The SSEP payload is scheduled to return to Earth aboard Soyuz 36S on March 13, 2014. The payload is flown from the landing site in Kazakhstan to Houston immediately after landing, and NanoRacks is expected to receive the payload from NASA 24-48 hours after landing in Kazakhstan. NanoRacks will process the payload and turn over the mini-laboratories to the student teams as quickly as possible. A student team representative can pick up the mini-laboratory in person in Houston, or NanoRacks can ship the mini-lab back to the student team.
Shipping Mini-Laboratories Back to Student Teams
A student flight team that wants their mini-laboratory shipped back to them must have either sent a return FedEx airbill with their original shipment of the mini-lab to NanoRacks in Houston (see Section 4), or have sent an airbill to NanoRacks before the SSEP payload returns to Earth. NanoRacks will use the airbill and any special handling materials provided by the team to ship the mini-lab as soon as possible. Shipping will be done as per special handling requirements defined by the student flight team in the Experiment Details Confirmation Form – Flight Configuration (see Section 2 above.) Remember that if a team is requesting any special handling of their samples during return shipping (such as shipping the samples with cold packs), the necessary supplies must also be sent to NanoRacks before the SSEP payload returns to Earth. This is accomplished easiest by including the supplies with the original shipment of the flight-ready mini-laboratory. If the necessary supplies are not available when NanoRacks is ready to ship the FME back to the team, the return shipment will be made without the supplies.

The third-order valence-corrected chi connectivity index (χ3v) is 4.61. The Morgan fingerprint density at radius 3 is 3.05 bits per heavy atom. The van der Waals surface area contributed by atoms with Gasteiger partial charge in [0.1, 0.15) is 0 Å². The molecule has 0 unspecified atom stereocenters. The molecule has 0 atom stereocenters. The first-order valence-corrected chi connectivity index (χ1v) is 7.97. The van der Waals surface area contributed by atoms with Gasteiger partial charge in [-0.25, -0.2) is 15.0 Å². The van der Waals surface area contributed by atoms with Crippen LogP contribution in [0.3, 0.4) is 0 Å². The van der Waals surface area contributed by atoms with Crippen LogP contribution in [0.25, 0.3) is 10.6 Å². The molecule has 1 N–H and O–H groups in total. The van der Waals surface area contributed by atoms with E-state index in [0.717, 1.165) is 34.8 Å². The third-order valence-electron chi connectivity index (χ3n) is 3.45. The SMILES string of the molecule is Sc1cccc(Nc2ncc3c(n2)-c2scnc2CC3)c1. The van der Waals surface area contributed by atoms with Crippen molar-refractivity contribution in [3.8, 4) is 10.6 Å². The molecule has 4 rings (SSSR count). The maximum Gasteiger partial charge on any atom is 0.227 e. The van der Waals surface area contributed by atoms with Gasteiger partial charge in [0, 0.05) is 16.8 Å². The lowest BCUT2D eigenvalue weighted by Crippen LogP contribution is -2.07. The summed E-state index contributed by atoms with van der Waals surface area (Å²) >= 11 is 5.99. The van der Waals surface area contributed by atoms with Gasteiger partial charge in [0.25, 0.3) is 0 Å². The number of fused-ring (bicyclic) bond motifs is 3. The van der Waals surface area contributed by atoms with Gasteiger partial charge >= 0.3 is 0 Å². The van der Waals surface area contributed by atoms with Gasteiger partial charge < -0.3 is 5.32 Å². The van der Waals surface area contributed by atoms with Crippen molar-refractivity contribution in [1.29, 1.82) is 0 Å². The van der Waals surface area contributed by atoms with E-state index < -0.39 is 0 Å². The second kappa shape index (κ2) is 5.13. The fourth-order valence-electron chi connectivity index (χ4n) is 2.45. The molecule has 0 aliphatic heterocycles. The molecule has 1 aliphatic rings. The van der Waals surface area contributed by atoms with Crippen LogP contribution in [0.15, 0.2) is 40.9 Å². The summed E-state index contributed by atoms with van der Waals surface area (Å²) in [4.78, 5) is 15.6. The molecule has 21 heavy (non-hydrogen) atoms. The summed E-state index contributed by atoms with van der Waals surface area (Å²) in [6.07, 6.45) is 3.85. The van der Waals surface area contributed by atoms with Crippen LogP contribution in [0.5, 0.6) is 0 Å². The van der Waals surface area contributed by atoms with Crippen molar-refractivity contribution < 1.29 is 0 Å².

Picking up the Mini-Laboratory in Person
Instead of having the mini-laboratory returned using FedEx, the student experiment team has the option of picking up their mini-lab in person in Houston. This is considered a special handling requirement and must be requested in advance using the Flight Experiment Details Confirmation Form – Flight Configuration (see Section 2 above.) The specifics of where and when to pick up the mini-lab in person will be provided to those teams that have requested this option, once the return date and time for the SSEP payload to Houston has been confirmed.
The Student Spaceflight Experiments Program (SSEP) is a program of the National Center for Earth and Space Science Education (NCESSE) in the U.S., and the Arthur C. Clarke Institute for Space Education internationally. It is enabled through a strategic partnership with NanoRacks LLC, working with NASA under a Space Act Agreement as part of the utilization of the International Space Station as a National Laboratory. SSEP is the first pre-college STEM education program that is both a U.S. national initiative and implemented as an on-orbit commercial space venture.
The Smithsonian National Air and Space Museum, Center for the Advancement of Science in Space (CASIS), Carnegie Institution of Washington, NASA Nebraska Space Grant Consortium, and Subaru of America, Inc., are National Partners on the Student Spaceflight Experiments Program.